According to Mr Ong, as Singapore moves towards living with COVID-19, full subsidies are no longer financially feasible as the Government will need a new set of financing arrangements.
Fortunately, government subsidies, MediShield Life and MediSave will apply.
Financial assistance will also be available to Singaporeans with lower incomes to ease the burden of healthcare fees.
Those infected with COVID-19 will no longer need to stay in community isolation facilities, similar to other endemic diseases like influenza or chicken pox.
In its statement, MOH noted that some facilities would be maintained for COVID-19 patients who want to self-isolate for valid reasons.
However, these patients will be charged for their stay.
Furthermore, as these facilities are not classified as medical facilities, citizens and PRs will not be able to tap on government subsidies, MediShield Life or Medisave to pay for their bills.
COVID-19 testing will no longer be fully subsidised as well.
However, patients with a higher risk of severe COVID-19 infection may be referred by their doctors for free telemedicine support.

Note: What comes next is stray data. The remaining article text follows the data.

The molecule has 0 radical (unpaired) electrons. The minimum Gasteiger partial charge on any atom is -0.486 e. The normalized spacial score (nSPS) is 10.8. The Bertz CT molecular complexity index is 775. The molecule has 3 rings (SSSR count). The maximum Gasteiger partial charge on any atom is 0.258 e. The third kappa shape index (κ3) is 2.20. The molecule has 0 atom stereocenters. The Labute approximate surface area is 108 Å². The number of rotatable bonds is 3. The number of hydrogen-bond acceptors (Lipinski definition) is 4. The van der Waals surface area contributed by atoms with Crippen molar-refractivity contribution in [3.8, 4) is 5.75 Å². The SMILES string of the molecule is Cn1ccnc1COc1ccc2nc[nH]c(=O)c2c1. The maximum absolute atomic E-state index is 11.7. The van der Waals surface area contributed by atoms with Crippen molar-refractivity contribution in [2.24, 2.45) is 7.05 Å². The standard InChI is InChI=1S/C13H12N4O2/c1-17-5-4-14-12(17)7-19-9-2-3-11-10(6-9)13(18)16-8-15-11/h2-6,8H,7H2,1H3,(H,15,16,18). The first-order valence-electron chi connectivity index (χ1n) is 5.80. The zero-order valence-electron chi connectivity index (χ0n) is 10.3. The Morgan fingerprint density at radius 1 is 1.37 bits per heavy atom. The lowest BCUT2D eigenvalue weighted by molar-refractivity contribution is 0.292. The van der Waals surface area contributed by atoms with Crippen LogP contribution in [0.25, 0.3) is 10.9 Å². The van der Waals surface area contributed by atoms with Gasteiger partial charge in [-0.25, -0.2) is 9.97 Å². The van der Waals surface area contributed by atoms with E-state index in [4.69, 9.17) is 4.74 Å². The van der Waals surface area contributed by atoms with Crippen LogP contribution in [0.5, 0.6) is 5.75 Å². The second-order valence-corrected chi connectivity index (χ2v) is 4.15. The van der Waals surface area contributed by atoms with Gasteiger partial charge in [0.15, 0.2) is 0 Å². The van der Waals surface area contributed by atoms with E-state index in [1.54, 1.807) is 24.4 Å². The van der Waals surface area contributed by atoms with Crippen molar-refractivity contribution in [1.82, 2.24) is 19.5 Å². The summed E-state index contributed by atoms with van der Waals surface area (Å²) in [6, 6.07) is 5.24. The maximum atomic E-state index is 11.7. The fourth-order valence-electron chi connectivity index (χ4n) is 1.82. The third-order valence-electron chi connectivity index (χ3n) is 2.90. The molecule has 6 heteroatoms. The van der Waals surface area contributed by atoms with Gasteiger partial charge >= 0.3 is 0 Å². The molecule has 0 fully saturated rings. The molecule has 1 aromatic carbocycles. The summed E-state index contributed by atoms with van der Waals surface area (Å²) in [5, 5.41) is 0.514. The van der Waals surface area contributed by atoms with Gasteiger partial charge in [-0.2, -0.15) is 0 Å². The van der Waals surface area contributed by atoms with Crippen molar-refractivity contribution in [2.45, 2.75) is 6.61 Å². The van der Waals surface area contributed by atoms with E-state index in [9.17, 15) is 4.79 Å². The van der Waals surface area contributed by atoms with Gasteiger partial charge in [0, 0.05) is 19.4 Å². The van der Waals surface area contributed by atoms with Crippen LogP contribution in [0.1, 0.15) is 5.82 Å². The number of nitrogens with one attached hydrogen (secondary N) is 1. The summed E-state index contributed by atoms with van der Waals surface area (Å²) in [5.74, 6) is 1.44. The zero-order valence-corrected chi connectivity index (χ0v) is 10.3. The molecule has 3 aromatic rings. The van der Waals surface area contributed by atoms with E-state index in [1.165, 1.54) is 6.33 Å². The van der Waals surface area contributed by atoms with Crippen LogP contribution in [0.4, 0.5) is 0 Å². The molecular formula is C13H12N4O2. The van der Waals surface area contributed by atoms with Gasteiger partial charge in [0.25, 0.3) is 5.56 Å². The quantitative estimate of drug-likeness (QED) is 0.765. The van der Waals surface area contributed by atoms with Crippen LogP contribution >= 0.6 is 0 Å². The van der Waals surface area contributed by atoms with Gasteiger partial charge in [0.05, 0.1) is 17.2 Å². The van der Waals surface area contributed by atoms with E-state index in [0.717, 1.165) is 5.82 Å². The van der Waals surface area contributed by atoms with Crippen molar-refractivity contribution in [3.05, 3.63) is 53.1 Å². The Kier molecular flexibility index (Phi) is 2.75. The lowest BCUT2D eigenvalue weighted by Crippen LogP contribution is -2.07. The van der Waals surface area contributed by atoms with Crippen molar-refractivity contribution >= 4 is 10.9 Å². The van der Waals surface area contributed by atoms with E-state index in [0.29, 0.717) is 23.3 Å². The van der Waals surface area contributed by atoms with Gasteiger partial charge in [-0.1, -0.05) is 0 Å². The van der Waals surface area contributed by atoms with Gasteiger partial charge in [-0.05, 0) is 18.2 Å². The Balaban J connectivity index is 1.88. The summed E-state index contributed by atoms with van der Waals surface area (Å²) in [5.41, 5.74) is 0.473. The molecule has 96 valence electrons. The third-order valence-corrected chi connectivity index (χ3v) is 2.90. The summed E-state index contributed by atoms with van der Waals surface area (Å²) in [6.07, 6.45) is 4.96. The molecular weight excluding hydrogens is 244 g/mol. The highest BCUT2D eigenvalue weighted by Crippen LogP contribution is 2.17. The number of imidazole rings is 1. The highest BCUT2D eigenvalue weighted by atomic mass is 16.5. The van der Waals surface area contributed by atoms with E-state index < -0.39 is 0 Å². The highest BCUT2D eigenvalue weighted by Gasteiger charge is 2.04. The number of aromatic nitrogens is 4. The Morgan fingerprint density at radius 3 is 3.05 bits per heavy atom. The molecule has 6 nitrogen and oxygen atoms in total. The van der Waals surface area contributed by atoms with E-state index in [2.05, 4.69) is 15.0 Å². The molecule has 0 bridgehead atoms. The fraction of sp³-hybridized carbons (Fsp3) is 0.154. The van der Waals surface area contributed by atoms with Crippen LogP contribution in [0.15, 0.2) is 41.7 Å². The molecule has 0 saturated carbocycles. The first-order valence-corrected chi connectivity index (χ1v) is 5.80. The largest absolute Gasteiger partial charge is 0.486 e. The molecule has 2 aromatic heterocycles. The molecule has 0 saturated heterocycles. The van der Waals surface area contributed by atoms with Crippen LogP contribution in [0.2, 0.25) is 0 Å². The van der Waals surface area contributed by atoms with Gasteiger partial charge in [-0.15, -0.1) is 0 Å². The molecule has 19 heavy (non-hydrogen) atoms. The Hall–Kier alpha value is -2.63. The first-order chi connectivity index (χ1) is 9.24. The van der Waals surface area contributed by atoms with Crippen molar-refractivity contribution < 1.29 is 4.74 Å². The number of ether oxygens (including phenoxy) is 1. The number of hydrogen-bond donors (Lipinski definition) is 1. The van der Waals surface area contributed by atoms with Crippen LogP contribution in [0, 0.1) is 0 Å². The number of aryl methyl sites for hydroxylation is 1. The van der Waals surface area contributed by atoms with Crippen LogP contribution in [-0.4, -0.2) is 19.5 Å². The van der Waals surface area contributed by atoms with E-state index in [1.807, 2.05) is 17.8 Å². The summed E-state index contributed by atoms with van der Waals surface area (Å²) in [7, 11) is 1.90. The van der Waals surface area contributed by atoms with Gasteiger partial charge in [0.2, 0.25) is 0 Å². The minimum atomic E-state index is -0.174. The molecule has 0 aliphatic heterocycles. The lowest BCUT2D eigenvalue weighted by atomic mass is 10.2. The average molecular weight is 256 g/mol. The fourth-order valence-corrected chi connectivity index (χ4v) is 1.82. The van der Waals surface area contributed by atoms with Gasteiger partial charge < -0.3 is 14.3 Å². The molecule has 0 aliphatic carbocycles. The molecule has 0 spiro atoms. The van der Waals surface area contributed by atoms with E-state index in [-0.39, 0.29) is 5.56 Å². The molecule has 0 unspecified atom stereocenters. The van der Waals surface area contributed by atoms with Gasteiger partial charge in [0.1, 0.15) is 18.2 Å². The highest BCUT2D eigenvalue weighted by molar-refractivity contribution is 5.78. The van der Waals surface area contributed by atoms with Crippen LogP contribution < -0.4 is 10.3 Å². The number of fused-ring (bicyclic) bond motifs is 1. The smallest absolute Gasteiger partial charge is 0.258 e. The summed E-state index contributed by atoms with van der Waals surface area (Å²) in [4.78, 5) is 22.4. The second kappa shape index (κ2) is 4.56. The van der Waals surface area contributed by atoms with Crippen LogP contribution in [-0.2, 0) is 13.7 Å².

This includes those who are immunocompromised or have some comorbidities.
Updated Vaccination Guidelines
So, what jab should you take and when?
People aged five and above should have “minimum protection” against the virus.
By the way, “minimum protection” refers to three doses of mRNA or Novavax/Nuvaxovoid vaccine or four doses of the Sinovac-CoronaVac vaccine.
Meanwhile, those 60 years of age or older, individuals who are medically vulnerable and residents of aged care facilities are recommended to have a booster shot around a year after their last booster shot.
Healthy individuals between 12 and 59 years old will be offered a booster shot a year after their last booster dose.
Though these people have a lower risk of severe infection, enhancing protection for themselves is crucial.
While children aged five to 11 should achieve “minimum protection”, they are currently not eligible for additional doses.
Children aged six months to four years should complete two doses of Moderna/SpikeVax or three doses of Pfizer-BioNTech/Comirnaty but are not eligible for additional doses currently.